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A homemaker is a person whose prime occupation is to care for their family and home. The term homemaker is used in preference to either housewife or househusband because it is inclusive, defines the role in terms of activities, rather than relation to another, and is independent of marital status.

Traditionally this role has been filled predominantly by women. It is still the case today in most societies and many men and women alike view that a homemaker is the natural, appropriate and most fulfilling role for women. Reasons for choosing the occupation of a housewife vary, but many women choose it largely because of financial benefits and their view of families. In many countries, including the United States and Japan, housewives can further claim certain tax deductions. Feminists have criticized this tax policy of giving unfair financial incentive for young women to choose a housewife or a part-time job over full time job.

Table of contents
1 Feminist critique
2 Economics
3 Formal education
4 Male role in homemaking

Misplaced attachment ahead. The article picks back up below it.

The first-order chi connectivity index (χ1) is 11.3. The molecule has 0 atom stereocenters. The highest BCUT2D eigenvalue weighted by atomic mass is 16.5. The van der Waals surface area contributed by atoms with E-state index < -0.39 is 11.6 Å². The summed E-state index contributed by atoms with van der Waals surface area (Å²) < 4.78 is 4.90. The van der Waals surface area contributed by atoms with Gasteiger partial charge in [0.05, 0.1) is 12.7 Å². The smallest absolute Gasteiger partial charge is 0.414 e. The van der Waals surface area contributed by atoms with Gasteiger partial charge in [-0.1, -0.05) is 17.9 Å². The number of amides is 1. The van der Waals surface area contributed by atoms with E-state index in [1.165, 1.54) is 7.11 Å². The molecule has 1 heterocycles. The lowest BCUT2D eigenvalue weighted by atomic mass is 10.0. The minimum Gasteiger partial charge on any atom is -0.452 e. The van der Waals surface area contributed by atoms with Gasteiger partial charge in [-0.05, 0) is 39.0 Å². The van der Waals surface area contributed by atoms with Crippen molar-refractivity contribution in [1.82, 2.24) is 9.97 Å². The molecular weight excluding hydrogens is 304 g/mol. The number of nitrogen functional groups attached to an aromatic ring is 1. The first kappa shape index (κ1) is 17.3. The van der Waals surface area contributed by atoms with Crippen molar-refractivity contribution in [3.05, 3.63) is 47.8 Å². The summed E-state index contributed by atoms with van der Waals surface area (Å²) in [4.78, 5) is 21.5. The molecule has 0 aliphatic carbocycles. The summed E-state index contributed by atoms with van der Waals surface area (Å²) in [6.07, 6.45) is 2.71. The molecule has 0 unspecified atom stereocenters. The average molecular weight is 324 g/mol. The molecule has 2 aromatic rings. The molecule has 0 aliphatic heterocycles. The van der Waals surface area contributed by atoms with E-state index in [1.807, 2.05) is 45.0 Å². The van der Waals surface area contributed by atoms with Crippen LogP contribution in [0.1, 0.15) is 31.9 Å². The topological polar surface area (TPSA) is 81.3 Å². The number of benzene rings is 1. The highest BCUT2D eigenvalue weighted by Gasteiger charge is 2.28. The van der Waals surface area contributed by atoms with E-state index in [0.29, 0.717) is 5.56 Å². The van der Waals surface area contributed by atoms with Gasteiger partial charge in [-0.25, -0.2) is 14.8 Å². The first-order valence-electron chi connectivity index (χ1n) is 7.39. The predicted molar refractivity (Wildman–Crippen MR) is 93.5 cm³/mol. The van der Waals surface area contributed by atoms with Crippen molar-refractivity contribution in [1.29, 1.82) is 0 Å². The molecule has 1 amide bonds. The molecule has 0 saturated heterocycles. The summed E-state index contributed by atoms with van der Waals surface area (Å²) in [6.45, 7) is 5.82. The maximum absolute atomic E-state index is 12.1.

Feminist critique

Recently, many feminists, beginning with Betty Friedan, have criticised the marginalisation of women as housewives. Feminists generally suggest that homemaking should be an appropriate role for a parent of either sex. Also, they maintain that housewives can become socially isolated by being tied to their home.


Homemakers are usually financially dependent on members of the household who are employed; however, people working full-time (particularly under "at-will employment" arrangements) are also financially dependent. In many employment situations, women still face discrimination in salary and eployment conditions; the relationship between these facts and women's homemaking role are complex.

Formal education

A range of educational and practical experiences can prepare someone for an occupation at home. In high school, they may for instance study cooking, nutrition, home economics, family and consumer science or food and cooking hygiene. However, many of these skills are acquired by experience and observation of domestic routines during childhood.

Male role in homemaking

Househusbands are seen in increasing numbers in Western culture, since the late 20th century. In East Asian nations like Japan and South Korea this is less common, and the traditional view of women is still dominant. The belief that homemaking is "women's work" remains pervasive (see gender role), and the large majority of homemakers remains female.